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The Nose Knows: or does it? from Pockets In the Face

Created date

March 17th, 2009
Man with sinus problems
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Ok so the title of the blog makes no sense to you, right? But it will if you are starting to feel clogged around your nose and eyes, feel pressure, kind of like a headache in your face? Welcome to my world, a world of allergies and sinusitis. It's not the economy, nor Rush Limbaugh's mouth, nor polls, nor politics, but maybe it is the weather. I have long been a sufferer of sinus problems and recently got on of those "nettie pots" where you put warm salt water in the pot that has a spout that fits in your nose so you can wash out your sinuses. Gross as that sounds, for me, it works. A miracle and not costly! Who knew? Recently one of our health reporters for the Erickson Tribune did a story on Sinus issues. Elizabeth Janney is the author and I am reprinting some of the article here for those of you who are among this elite group (don't you love it when people give a good name to a bad problem?) of sinus sufferers.

Pockets in the face: Turning sinusitis inside out Often we don t notice something until it breaks. Or, in the case of the sinuses, until they clog. Sinuses are air-filled pockets within the bones of the face. Nobody knows for sure why we have them, but there are several speculations. "The most commonly accepted theory is that the sinuses act as a protective barrier for the brain against facial trauma," says Amber Luong, M.D., Ph.D., assistant professor of otorhinolaryngology at The University of Texas Health Science Center at Houston. "It is also thought that the sinuses serve as a chamber for vocal vibrations. They may contribute to the humidification and warming of inhaled air too. In addition, they can serve as a buffer from rapid temperature change between inhaled air and sensitive structures like the tooth roots. Finally, the sinuses may reduce the weight of the front of the skull." '

Stopped up: Sinusitis occurs when the lining of the nose swells. The inflammation could be the result of allergies, irritants (e.g., smoke), dental infections, growths in the nose, or the common cold. Once the lining has swelled, mucus which coats and protects the sinuses and nasal cavity has a hard time traveling through the sinuses. ' "Normally, we produce quite a bit of mucus, but we don t notice it because it drains," says David Hauswirth, M.D., assistant professor in the division of allergy medicine at Ohio State University in Columbus. "When the drain gets blocked, it can be a setup for an infection." The major symptoms of sinusitis are thick nasal discharge that is yellow or green; facial congestion, heaviness, pressure, or pain; decreased sense of smell/taste; and impaired ability to breathe through the nose. Other signs are bad breath, headache, ear pain, fatigue, cough, and dental pain. "Often a person s upper teeth will hurt because the sinuses in the cheek become inflamed and infected, so they bump up against the top teeth," says Hauswirth. New research has also shown that some aches and pains can be attributed to sinusitis. "Bodily pain is not listed as a symptom of chronic sinusitis in general medical texts, and as a result, patients are sometimes diagnosed with unrelated conditions like arthritis or depression," says Alexander Chester, M.D., clinical professor at Georgetown University Medical Center in Washington, D.C. "We found [in a comprehensive study] that the daily experience of bodily pain was much more common in people with sinusitis than in the overall population. Confirmation that aches and pains occur with sinusitis is a relief to many people who thought they had two separate illnesses." Getting a diagnosis: Since the symptoms can be attributed to many other problems, how do doctors pinpoint sinusitis? "Right now, sinusitis is still a clinical diagnosis, meaning we talk to people, we get the symptoms, and we decide," Hauswirth says. People who think they may have sinusitis should be prepared to describe what is going on and how long they have been experiencing symptoms. "Usually after seven days of having a stuffy nose, we consider sinusitis," says Erickson Health physician Shaveta Kotwal, M.D. In addition to listening to the account of the problem, the physician may use a small nasal telescope to see inside the person s nose. In some cases, a computerized tomographic scan (CT scan) of the nose and sinuses may be necessary. Sinus relief "We typically treat the symptoms with nasal saline and decongestants, Tylenol, antihistamines, and nasal steroids," says Kotwal. "If symptoms aren t getting better once a week has passed, we start people on antibiotics. Antibiotics are usually given for 10 to 12 days, and that should make it better." People who have sinusitis and are waiting out the pain may want to reconsider. "If it is not treated and it doesn t get better, there can be complications," says Kotwal. "It can spread to the bone and the rest of the face, killing tissues there. It can also spread to the skull area, causing meningitis. If symptoms don t get better within a week, people should go to the doctor."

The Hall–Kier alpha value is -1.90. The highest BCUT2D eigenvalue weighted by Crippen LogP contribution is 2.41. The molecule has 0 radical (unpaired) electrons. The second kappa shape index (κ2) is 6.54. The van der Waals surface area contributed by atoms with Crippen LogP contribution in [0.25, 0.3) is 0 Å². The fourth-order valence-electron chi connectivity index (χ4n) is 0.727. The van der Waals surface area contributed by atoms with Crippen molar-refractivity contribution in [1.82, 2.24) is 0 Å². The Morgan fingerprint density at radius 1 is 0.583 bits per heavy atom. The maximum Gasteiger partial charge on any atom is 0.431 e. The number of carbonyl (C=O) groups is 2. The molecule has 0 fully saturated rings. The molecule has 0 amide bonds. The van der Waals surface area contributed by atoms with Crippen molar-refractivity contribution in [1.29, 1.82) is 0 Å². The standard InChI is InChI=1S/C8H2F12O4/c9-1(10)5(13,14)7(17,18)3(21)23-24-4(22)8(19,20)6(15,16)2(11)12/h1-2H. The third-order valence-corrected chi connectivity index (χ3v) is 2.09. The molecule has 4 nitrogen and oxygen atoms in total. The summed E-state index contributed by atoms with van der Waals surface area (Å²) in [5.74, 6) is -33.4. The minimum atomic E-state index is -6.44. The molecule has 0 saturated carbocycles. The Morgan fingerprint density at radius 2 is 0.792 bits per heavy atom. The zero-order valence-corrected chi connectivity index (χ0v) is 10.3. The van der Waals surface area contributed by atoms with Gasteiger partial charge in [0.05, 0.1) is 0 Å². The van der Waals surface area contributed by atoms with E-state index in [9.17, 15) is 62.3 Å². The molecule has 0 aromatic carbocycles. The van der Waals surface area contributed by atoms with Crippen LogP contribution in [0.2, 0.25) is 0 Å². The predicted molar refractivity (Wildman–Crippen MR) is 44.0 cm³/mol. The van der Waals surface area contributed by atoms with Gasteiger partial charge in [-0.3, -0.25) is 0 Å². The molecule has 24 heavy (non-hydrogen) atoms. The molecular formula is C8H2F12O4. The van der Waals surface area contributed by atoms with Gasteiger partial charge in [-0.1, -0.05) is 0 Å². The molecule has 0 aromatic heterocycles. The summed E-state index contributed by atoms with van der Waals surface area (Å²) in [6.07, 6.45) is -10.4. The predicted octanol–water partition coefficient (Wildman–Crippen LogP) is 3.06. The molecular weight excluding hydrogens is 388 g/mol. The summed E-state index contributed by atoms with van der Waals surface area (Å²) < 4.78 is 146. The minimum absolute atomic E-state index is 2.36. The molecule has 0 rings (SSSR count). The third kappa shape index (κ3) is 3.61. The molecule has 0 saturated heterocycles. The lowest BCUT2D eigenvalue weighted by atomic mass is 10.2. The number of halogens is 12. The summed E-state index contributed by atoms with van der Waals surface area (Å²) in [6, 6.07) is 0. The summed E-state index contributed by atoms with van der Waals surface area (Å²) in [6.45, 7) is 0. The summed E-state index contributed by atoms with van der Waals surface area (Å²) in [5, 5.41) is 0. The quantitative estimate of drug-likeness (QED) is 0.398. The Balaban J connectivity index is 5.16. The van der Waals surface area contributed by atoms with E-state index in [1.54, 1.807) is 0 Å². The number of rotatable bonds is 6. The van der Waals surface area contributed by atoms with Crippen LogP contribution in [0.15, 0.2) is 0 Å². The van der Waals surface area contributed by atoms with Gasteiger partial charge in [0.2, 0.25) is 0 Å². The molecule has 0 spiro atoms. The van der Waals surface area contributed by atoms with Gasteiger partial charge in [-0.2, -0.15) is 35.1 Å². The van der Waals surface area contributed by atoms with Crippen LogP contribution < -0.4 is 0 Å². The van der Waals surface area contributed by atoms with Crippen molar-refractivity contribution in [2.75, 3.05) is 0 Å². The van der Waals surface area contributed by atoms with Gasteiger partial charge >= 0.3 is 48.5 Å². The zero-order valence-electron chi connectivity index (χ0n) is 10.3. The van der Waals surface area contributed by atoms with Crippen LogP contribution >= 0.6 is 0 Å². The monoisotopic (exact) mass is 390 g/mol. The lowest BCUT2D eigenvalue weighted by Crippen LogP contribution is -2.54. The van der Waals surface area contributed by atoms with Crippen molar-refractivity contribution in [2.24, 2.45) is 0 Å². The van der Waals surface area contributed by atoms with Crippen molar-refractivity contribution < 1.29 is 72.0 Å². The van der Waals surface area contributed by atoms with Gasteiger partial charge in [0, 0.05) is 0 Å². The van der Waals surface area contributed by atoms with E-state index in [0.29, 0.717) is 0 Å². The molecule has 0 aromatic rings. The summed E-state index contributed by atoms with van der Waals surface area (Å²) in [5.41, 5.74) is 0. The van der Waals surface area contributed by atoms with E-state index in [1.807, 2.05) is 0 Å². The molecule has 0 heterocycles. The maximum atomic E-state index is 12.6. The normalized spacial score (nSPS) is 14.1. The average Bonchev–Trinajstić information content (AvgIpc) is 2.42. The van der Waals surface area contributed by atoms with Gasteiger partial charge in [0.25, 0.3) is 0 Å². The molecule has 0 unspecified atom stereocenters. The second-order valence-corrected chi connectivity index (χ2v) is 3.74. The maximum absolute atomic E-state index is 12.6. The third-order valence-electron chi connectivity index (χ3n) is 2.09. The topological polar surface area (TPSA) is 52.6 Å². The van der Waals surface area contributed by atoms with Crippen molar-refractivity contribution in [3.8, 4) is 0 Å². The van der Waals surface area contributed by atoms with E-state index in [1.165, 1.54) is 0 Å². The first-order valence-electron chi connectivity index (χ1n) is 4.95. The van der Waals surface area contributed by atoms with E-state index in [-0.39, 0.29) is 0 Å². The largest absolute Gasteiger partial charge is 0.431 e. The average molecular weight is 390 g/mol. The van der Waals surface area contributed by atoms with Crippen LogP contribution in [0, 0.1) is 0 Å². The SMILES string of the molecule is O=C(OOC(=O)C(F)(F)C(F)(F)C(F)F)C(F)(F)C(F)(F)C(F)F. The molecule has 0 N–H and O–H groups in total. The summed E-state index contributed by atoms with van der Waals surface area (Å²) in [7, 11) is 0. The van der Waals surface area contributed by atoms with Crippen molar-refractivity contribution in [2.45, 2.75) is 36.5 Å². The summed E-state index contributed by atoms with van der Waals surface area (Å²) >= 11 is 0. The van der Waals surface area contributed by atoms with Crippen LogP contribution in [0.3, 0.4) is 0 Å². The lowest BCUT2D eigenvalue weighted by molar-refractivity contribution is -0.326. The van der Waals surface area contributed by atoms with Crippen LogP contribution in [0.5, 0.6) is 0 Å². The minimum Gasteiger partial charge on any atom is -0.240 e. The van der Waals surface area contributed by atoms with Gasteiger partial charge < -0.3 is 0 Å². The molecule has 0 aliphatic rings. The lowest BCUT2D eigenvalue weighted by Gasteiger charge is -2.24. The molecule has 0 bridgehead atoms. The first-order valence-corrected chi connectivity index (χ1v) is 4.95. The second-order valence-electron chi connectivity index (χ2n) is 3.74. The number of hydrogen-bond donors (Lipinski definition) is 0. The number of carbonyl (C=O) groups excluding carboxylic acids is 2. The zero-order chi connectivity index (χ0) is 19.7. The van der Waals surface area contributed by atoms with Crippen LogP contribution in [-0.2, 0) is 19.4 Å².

Clear out your sinuses at home ' Blow your nose ' Inhale steam ' Drink six to eight glasses of water a day ' Use a saline nasal wash

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